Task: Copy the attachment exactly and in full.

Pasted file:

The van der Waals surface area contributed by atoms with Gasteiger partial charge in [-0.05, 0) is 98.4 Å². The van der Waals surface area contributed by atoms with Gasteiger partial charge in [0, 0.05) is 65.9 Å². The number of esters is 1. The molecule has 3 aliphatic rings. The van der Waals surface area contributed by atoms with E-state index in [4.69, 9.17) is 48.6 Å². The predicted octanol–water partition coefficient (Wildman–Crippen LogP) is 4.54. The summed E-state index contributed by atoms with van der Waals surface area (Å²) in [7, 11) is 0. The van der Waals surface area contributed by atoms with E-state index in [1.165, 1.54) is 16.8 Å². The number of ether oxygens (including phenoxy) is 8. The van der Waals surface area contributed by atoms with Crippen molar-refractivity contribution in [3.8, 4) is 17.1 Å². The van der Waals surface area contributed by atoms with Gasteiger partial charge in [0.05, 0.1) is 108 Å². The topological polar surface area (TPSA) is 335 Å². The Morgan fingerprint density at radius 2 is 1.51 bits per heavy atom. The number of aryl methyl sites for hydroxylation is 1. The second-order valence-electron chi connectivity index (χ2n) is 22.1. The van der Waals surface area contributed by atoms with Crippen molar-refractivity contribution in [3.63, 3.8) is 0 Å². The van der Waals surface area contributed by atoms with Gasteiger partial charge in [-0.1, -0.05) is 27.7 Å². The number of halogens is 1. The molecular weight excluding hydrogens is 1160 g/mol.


The van der Waals surface area contributed by atoms with Gasteiger partial charge in [-0.05, 0) is 98.4 Å². The van der Waals surface area contributed by atoms with Gasteiger partial charge in [0, 0.05) is 65.9 Å². The number of esters is 1. The molecule has 3 aliphatic rings. The van der Waals surface area contributed by atoms with E-state index in [4.69, 9.17) is 48.6 Å². The predicted octanol–water partition coefficient (Wildman–Crippen LogP) is 4.54. The summed E-state index contributed by atoms with van der Waals surface area (Å²) in [7, 11) is 0. The van der Waals surface area contributed by atoms with E-state index in [1.165, 1.54) is 16.8 Å². The number of ether oxygens (including phenoxy) is 8. The van der Waals surface area contributed by atoms with Crippen molar-refractivity contribution in [3.8, 4) is 17.1 Å². The van der Waals surface area contributed by atoms with Gasteiger partial charge in [0.05, 0.1) is 108 Å². The topological polar surface area (TPSA) is 335 Å². The Morgan fingerprint density at radius 2 is 1.51 bits per heavy atom. The number of aryl methyl sites for hydroxylation is 1. The second-order valence-electron chi connectivity index (χ2n) is 22.1. The van der Waals surface area contributed by atoms with Crippen molar-refractivity contribution in [3.63, 3.8) is 0 Å². The van der Waals surface area contributed by atoms with Gasteiger partial charge in [-0.1, -0.05) is 27.7 Å². The number of halogens is 1. The molecular weight excluding hydrogens is 1160 g/mol.